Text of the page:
"United we bargain, divided we beg."

Tuesday, May 5, 2015

Spring Swaps

Spring is a good season for trading. I have eggs, milk, and cheese, and am on the prowl for anything to make gardening easier, as I get stiffer and lazier every year. Here are a few recent trades that made me happy:

- A pound and a half of assorted cheese for a dozen big, vigorous raspberry canes. I am slowly turning my garden patch into a raspberry patch. 

- A couple pounds of assorted cheese for credit towards future pruning for my fruit trees. The orchard is growing - that part of it not mutilated by tent caterpillars, anyway - and will need to be pruned this coming fall/winter. This fellow is happy rot accept cheese all season long and keep track of what he owes. It's a bit of a gamble, since I haven't ever traded with him before and don't know for certain he won't just stop returning my calls as soon as I run out of cheese. However, I have so much cheese I can't possibly eat it all and so what am I really losing, here? I know I'm making somebody really happy, so that's a gamble I'm willing to take. 

- Disbudding baby goats for various sundries. Since I acquired my own iron and started disbudding my own baby goats, other nearby goat-folks have been asking me to help them. I can't charge for the service - that would be "impersonating a veterinarian" - but I am not averse to accepting a small gift in exchange for my time. First, of course, I give a long spiel about how I am NOT a vet; that disbudding is an inherently dangerous job; that there is always some risk, of infection or brain damage; and by the way, did I say I am NOT a vet?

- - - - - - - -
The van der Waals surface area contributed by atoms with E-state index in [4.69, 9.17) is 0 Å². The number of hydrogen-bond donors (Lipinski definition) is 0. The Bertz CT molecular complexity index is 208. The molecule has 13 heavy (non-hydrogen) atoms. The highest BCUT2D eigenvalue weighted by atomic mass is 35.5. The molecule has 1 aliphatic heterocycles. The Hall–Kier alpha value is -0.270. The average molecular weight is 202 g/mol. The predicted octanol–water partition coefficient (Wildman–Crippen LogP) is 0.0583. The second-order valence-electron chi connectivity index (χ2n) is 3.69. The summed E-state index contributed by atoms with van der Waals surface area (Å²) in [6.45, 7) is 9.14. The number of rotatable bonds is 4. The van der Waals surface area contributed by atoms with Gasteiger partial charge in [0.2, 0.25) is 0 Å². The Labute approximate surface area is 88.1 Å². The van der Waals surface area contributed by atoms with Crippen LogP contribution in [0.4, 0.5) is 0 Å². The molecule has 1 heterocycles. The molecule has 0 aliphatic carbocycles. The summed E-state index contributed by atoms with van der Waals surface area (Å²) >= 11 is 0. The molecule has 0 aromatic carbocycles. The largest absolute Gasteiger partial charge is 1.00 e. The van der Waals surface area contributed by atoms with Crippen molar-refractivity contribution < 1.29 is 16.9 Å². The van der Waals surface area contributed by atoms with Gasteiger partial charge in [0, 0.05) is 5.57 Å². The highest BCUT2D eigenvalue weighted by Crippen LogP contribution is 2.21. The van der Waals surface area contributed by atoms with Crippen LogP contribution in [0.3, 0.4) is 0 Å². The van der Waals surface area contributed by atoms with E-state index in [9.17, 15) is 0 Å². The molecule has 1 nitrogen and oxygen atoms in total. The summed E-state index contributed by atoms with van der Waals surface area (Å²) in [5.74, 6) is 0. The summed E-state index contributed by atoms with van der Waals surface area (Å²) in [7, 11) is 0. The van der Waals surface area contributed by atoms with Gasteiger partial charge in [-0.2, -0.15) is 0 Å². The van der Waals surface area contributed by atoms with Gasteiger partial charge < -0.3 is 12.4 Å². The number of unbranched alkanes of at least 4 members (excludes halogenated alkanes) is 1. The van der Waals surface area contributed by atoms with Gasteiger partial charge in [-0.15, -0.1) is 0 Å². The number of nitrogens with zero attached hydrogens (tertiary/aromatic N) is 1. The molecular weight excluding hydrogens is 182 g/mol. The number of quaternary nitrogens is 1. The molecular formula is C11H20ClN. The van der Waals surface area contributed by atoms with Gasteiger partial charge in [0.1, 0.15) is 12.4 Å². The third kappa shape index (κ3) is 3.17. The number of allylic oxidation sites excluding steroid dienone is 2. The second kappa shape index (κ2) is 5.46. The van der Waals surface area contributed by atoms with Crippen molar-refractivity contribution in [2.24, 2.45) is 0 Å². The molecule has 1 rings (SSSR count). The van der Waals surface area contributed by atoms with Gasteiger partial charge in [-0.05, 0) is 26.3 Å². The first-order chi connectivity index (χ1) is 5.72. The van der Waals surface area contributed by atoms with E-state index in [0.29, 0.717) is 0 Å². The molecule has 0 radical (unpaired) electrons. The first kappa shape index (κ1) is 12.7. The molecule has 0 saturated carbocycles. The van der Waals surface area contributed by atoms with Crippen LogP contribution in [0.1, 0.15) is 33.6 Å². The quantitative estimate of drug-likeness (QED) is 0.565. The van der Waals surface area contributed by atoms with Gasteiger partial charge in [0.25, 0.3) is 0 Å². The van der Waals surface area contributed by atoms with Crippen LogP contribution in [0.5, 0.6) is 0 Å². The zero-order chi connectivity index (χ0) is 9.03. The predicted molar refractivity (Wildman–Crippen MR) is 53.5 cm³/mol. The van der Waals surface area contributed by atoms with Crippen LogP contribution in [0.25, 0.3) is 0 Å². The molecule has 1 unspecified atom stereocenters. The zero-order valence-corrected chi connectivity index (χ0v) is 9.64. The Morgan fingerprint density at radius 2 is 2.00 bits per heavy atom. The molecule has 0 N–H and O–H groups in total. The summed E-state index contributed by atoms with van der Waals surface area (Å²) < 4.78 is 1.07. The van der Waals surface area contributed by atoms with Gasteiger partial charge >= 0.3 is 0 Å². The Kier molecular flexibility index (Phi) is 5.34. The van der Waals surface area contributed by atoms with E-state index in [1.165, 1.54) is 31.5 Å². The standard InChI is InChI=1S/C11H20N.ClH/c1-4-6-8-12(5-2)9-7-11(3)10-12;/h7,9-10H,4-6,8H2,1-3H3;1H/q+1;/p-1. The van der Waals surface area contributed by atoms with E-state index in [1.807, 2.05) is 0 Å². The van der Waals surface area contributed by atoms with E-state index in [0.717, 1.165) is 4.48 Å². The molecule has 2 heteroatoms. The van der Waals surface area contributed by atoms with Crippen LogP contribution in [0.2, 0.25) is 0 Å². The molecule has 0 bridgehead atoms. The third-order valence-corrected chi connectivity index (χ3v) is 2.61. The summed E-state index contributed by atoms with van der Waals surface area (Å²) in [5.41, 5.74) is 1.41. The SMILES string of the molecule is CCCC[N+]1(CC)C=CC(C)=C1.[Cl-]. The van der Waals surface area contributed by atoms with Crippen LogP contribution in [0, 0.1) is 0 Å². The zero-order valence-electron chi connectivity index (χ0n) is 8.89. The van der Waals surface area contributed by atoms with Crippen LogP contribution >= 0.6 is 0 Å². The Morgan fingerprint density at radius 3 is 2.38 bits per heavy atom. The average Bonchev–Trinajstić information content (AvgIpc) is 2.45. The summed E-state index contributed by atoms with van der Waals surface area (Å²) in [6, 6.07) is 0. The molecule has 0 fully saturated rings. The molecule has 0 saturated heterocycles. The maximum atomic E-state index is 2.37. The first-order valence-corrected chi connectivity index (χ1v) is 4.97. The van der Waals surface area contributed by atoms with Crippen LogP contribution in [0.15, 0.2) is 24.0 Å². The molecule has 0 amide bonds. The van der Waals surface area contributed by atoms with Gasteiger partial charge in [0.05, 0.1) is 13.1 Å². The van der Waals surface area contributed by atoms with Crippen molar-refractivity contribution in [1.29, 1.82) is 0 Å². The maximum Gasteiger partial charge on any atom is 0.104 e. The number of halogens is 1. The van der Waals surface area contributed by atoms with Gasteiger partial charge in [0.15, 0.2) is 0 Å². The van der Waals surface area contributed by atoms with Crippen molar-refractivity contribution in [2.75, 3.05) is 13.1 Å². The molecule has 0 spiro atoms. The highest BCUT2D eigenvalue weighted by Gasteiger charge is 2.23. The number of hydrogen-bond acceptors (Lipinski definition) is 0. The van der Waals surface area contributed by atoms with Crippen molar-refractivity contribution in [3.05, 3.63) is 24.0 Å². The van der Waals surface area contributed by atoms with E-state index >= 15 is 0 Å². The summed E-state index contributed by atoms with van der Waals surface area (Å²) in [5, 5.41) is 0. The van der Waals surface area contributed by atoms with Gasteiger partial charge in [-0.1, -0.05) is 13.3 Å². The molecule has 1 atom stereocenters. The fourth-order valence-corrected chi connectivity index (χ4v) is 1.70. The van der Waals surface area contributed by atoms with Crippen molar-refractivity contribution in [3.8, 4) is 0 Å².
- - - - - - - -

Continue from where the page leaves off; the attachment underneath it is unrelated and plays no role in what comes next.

After I am convinced that the owner is aware of and willing to assume the risks, I am happy to help. It only takes a minute and so far, I haven't injured or killed any goats. And as far as I know, none of them have grown scurs, either; I tell everybody that if they do, I will repeat the procedure, but nobody has complained yet of an incomplete disbudding. 

One lady traded me a few cuts of grass fed beef and two jars of home-canned venison for the job. Another, my friend M., traded me several pounds of shelled, organic pecans from her uncle's farm in Texas. I made curry with the venison and pecan pie with some of the pecans.

I have a long list of people waiting for cheese. I have suggested, in trade, such things as canning jars, vegetable starts, jams and jellies, or meat. People have offered me other things - some interesting, some not so much. I have no use, for example, for evergreen tree starts. But sewing lessons? Yes, I think I might just enjoy that. 

I love trading with my neighbors.